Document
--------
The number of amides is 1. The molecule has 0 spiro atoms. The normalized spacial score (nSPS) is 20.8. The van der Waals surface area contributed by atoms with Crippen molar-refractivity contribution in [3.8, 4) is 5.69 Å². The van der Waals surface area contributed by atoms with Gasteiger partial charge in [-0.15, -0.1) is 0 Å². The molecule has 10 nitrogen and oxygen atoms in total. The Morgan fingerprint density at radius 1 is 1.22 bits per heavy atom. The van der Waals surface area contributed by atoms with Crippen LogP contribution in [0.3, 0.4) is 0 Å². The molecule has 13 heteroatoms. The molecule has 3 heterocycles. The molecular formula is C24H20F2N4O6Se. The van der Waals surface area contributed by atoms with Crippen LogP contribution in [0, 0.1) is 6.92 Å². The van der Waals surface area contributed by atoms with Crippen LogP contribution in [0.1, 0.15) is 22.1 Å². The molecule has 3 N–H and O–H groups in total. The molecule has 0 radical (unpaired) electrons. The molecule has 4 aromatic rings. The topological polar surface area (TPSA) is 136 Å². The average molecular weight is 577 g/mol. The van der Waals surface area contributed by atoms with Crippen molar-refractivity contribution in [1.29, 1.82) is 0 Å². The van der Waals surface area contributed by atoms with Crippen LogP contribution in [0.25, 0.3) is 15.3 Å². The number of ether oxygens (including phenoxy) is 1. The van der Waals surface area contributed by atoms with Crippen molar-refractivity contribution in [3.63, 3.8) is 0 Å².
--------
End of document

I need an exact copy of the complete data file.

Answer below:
The number of amides is 1. The molecule has 0 spiro atoms. The normalized spacial score (nSPS) is 20.8. The van der Waals surface area contributed by atoms with Crippen molar-refractivity contribution in [3.8, 4) is 5.69 Å². The van der Waals surface area contributed by atoms with Gasteiger partial charge in [-0.15, -0.1) is 0 Å². The molecule has 10 nitrogen and oxygen atoms in total. The Morgan fingerprint density at radius 1 is 1.22 bits per heavy atom. The van der Waals surface area contributed by atoms with Crippen LogP contribution in [0.3, 0.4) is 0 Å². The molecule has 13 heteroatoms. The molecule has 3 heterocycles. The molecular formula is C24H20F2N4O6Se. The van der Waals surface area contributed by atoms with Crippen LogP contribution in [0, 0.1) is 6.92 Å². The van der Waals surface area contributed by atoms with Crippen LogP contribution in [0.1, 0.15) is 22.1 Å². The molecule has 3 N–H and O–H groups in total. The molecule has 0 radical (unpaired) electrons. The molecule has 4 aromatic rings. The topological polar surface area (TPSA) is 136 Å². The average molecular weight is 577 g/mol. The van der Waals surface area contributed by atoms with Crippen molar-refractivity contribution in [1.29, 1.82) is 0 Å². The van der Waals surface area contributed by atoms with Crippen LogP contribution in [0.25, 0.3) is 15.3 Å². The number of ether oxygens (including phenoxy) is 1. The van der Waals surface area contributed by atoms with Crippen molar-refractivity contribution in [3.63, 3.8) is 0 Å².